Moderate to Mixed
Financial Review by Sinclair Noe for 03-02-2016
DOW + 34 = 16,899
SPX + 8 = 1986
NAS + 13 = 4703
10 Y + .01 = 1.85
OIL + .40 = 34.80
GOLD + 7.80 = 1240.50
Today the equity markets were regaining their footing after a big move yesterday. Treasury yields rose as job market data reinforced the view that the Federal Reserve will raise interest rates later this year. Crude fell below $35 a barrel after earlier hitting a two-month high. Government data showed inventories rose by 10.4 million barrels to 518 million in the week to Feb. 26, almost triple the 3.6 million-barrel increase expected by analysts. Asian stocks rose overnight to a two-month high with Japan’s and China’s main indexes both up more than 4 percent.
The European Central Bank will review its stimulus next week against a background of heightened economic risks and weaker-than-expected inflation. ECB President Mario Draghi sent a letter to European lawmakers underlining the bank’s readiness to use all its tools to drive up prices. The Eurozone slid back into deflation in February, driving the ECB further from its inflation target of just below 2%.
Moody’s Investors Service has lowered the outlook on China’s credit rating from stable to negative. Moody’s writes: “Without credible and efficient reforms, China’s GDP growth would slow more markedly as a high debt burden dampens business investment.” Moody’s current Aa3 rating on China is still seven notches above junk, so even if the agency were to follow up on its warning, investors wouldn’t have to suddenly start selling the country’s bonds. The Shanghai Composite gained 4.3%.
ADP reports private employers added 214,000 jobs in February. The ADP figures come ahead of the U.S. Labor Department’s more comprehensive non-farm payrolls report on Friday, which includes both public and private-sector employment. The ADP report showed goods-producing industries, which include manufacturers and builders, increased headcount by 5,000. Hiring in construction climbed by 27,000, while factories shed 9,000 jobs.
The Federal Reserve has published its Beige Book, a collection of anecdotal reports on the economy from the 12 Fed districts which is intended to inform policymakers before their next FOMC meeting in 2 weeks. None of the 12 districts in the Federal Reserve’s Beige Book reported any dramatic improvement in conditions in the January-through-late-February reporting period. Growth was described as remaining “modest” or “moderate” in half of the districts. This was down from nine districts in the previous report.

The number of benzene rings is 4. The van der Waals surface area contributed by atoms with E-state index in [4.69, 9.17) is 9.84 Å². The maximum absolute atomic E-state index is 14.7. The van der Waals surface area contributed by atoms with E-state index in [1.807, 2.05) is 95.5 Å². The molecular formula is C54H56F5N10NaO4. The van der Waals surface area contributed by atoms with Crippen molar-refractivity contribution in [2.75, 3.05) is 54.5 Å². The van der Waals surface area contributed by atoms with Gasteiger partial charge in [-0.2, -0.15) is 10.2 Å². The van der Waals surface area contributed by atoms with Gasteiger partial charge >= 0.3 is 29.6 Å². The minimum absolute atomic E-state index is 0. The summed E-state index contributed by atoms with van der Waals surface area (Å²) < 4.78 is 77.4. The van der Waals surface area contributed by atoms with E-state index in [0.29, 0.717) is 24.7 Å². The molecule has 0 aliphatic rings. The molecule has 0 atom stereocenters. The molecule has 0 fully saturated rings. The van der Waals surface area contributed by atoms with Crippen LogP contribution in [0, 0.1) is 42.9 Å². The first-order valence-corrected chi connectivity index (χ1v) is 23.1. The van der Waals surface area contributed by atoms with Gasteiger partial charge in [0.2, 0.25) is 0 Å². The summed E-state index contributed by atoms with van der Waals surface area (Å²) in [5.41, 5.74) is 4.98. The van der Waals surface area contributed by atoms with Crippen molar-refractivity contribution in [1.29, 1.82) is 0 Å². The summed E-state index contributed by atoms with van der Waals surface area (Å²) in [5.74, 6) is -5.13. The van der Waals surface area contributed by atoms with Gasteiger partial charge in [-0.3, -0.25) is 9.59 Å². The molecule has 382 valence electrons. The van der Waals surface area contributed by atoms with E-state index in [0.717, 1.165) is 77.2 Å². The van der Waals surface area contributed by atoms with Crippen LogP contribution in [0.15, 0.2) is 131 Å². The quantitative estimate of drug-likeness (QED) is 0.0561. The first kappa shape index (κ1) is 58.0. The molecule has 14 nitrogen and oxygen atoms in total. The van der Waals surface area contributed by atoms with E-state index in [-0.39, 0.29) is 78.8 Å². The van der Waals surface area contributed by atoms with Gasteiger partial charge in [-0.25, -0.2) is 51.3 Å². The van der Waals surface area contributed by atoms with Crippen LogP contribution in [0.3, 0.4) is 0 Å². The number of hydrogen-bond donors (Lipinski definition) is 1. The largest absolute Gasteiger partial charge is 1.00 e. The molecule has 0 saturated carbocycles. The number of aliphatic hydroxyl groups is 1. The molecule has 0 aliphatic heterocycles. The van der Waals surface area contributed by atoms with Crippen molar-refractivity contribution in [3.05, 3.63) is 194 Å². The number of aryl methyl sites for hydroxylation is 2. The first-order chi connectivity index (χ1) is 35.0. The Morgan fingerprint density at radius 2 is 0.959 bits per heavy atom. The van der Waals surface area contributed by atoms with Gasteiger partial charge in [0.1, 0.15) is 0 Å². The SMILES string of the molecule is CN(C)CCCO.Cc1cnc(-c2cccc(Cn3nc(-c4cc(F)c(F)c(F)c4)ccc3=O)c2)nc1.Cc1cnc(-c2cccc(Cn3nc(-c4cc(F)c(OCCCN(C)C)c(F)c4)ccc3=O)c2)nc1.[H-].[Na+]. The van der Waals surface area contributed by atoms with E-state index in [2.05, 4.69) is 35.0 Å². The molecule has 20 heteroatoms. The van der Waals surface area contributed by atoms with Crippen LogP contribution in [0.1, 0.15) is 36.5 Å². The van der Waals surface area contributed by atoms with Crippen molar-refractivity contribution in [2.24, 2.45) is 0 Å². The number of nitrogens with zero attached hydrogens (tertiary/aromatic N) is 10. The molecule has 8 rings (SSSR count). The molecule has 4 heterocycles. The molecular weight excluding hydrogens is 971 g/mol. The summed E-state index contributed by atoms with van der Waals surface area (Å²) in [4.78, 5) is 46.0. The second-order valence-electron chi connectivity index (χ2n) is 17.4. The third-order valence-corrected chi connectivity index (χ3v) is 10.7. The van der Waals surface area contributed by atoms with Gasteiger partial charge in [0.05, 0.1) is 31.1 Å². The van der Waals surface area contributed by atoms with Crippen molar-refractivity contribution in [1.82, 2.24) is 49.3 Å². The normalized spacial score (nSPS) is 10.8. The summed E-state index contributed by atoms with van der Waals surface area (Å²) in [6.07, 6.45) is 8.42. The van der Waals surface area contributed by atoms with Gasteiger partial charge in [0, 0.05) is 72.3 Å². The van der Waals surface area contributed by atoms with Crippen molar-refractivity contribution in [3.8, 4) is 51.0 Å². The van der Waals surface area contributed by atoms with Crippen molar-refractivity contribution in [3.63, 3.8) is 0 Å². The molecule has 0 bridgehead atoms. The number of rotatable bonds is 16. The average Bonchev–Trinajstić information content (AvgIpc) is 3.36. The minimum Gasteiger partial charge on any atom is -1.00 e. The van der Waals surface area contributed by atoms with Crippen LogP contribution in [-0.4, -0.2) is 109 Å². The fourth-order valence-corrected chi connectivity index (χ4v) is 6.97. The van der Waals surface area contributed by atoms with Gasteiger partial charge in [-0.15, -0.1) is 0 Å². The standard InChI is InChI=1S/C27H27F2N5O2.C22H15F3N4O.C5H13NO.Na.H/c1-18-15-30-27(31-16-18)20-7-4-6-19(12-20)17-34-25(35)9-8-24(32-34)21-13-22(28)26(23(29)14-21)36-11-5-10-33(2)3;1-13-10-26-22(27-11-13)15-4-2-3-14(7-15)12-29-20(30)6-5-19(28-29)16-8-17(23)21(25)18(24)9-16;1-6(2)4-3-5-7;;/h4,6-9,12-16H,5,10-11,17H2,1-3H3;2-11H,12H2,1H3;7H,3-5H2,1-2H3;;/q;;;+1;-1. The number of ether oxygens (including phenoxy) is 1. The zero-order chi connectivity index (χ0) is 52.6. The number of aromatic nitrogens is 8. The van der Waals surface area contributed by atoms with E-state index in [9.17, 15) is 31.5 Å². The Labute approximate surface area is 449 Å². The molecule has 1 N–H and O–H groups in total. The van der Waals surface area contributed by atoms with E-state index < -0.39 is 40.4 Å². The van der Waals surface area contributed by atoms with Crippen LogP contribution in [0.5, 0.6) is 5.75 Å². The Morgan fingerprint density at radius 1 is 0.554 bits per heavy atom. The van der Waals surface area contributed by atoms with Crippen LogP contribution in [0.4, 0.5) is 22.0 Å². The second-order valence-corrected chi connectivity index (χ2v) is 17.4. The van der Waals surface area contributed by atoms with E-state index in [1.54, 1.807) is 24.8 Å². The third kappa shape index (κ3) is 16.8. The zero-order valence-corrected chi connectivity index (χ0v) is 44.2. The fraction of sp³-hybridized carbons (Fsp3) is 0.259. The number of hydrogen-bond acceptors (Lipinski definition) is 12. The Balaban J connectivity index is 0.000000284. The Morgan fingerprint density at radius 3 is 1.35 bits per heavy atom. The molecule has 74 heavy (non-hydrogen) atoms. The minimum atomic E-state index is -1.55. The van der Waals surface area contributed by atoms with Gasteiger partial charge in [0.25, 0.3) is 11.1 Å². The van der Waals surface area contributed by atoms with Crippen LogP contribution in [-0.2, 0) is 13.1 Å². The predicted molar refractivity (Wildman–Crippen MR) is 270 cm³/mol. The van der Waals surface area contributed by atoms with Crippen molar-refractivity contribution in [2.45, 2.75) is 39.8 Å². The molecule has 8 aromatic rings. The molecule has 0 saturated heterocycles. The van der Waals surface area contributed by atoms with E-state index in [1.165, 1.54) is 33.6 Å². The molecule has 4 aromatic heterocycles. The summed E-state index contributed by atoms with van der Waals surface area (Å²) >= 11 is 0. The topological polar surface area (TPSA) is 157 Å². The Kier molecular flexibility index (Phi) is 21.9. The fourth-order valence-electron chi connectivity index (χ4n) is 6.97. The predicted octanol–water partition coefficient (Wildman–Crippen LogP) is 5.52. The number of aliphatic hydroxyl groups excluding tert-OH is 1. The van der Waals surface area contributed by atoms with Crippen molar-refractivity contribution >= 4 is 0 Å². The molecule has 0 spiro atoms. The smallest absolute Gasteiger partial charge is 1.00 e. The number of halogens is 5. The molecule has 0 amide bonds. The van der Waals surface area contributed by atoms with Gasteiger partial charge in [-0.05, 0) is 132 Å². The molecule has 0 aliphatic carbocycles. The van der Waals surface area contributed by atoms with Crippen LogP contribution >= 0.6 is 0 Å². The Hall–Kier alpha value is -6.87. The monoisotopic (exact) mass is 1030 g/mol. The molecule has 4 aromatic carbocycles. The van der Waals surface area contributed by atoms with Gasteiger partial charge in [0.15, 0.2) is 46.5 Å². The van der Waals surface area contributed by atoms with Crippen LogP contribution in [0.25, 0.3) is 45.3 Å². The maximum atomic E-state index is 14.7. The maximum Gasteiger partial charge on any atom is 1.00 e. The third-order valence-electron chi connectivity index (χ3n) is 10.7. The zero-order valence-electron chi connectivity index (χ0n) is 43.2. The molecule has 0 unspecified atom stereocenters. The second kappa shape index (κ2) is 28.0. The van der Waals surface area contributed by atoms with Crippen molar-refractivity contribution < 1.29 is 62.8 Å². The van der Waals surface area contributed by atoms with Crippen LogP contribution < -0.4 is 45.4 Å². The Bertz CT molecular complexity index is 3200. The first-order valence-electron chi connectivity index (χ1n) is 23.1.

Three districts reported “mixed” activity while two others said growth was flat. Kansas City reported a modest decline in activity. Optimism seemed to be in short supply. Financial market volatility was cited in Boston, Cleveland and Chicago as a reason consumers seemed reluctant to spend. In Dallas, while the overall effects from energy-sector weakness appeared to be contained, “contacts said they were guarded about 2016 growth prospects due to additional uncertainty from financial markets and monetary policy.”
Former Chesapeake Energy CEO Aubrey McClendon was indicted Tuesday on federal charges of conspiring to rig bids for oil and natural gas leases in Oklahoma between 2007 and 2012. McClendon was accused of orchestrating a scheme between two “large oil and gas companies” to not bid against each other for leases in northwest Oklahoma from December 2007 to March 2012. The conspirators allegedly decided ahead of time who would win the leases and the winning bidder would then allocate an interest in the leases to the other company. McClendon was in the vanguard of the shale revolution and built a shale empire at Chesapeake before he was dismissed in 2013 amid conflict-of-interest probes and a shareholder revolt. McClendon is a part-owner of the Oklahoma City Thunder of the NBA. Now that’s quite a story, but today it took a bizarre twist; McClendon has died in a car crash in Oklahoma City. McClendon’s car crashed into an embankment wall and burst into flames.
Exxon Mobil plans to cut capital expenditures to $23 billion, down 25 percent from the previous year. The cuts will come mainly from oil and gas production, with a slight decrease expected again in 2017, partly from its chemical operations. Exxon expects production to be 4 million to 4.2 million equivalent barrels per day annually through 2020, essentially flat compared to 2015. Even with the flat production, Exxon forecast cash flow from operations would grow, assuming oil prices in the $40 to $80 range. The company also said it would focus on paying a growing dividend.
In the game of survival, oil drillers have cut capital spending in half this year, but they have also created a gusher of new stock offerings in an effort to protect their balance sheets. Buyers for debt are few and far between but if they have been able to tap the market for equity, that’s what they’re doing. It gives them a cushion. It gives them liquidity without taking on additional debt, and just staying power. The most likely result is that they keep pumping and oil prices stay lower for longer.